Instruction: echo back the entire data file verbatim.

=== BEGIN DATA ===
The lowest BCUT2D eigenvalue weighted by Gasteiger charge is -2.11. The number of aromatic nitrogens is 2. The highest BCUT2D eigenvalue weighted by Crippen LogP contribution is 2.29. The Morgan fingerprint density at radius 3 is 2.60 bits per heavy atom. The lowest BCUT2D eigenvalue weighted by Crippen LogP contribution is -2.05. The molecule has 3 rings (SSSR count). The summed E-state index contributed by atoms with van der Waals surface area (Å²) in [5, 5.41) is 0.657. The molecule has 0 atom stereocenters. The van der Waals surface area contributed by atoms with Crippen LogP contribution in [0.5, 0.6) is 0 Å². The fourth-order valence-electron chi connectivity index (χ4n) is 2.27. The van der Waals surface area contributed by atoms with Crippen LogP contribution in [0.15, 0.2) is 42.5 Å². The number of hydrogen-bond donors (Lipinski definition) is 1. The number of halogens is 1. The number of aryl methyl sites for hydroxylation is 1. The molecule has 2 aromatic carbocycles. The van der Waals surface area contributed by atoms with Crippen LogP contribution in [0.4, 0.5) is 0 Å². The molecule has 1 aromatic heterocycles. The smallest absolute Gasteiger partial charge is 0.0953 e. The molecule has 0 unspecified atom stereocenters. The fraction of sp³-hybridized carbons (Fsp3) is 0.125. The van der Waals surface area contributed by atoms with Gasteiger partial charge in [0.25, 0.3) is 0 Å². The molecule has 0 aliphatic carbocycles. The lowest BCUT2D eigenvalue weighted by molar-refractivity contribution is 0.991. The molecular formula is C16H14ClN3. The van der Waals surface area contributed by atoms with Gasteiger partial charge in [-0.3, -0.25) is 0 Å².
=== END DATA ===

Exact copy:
The lowest BCUT2D eigenvalue weighted by Gasteiger charge is -2.11. The number of aromatic nitrogens is 2. The highest BCUT2D eigenvalue weighted by Crippen LogP contribution is 2.29. The Morgan fingerprint density at radius 3 is 2.60 bits per heavy atom. The lowest BCUT2D eigenvalue weighted by Crippen LogP contribution is -2.05. The molecule has 3 rings (SSSR count). The summed E-state index contributed by atoms with van der Waals surface area (Å²) in [5, 5.41) is 0.657. The molecule has 0 atom stereocenters. The van der Waals surface area contributed by atoms with Crippen LogP contribution in [0.5, 0.6) is 0 Å². The fourth-order valence-electron chi connectivity index (χ4n) is 2.27. The van der Waals surface area contributed by atoms with Crippen LogP contribution in [0.15, 0.2) is 42.5 Å². The number of hydrogen-bond donors (Lipinski definition) is 1. The number of halogens is 1. The number of aryl methyl sites for hydroxylation is 1. The molecule has 2 aromatic carbocycles. The van der Waals surface area contributed by atoms with Crippen LogP contribution in [0.4, 0.5) is 0 Å². The molecule has 1 aromatic heterocycles. The smallest absolute Gasteiger partial charge is 0.0953 e. The molecule has 0 unspecified atom stereocenters. The fraction of sp³-hybridized carbons (Fsp3) is 0.125. The van der Waals surface area contributed by atoms with Gasteiger partial charge in [0.25, 0.3) is 0 Å². The molecule has 0 aliphatic carbocycles. The lowest BCUT2D eigenvalue weighted by molar-refractivity contribution is 0.991. The molecular formula is C16H14ClN3. The van der Waals surface area contributed by atoms with Gasteiger partial charge in [-0.3, -0.25) is 0 Å².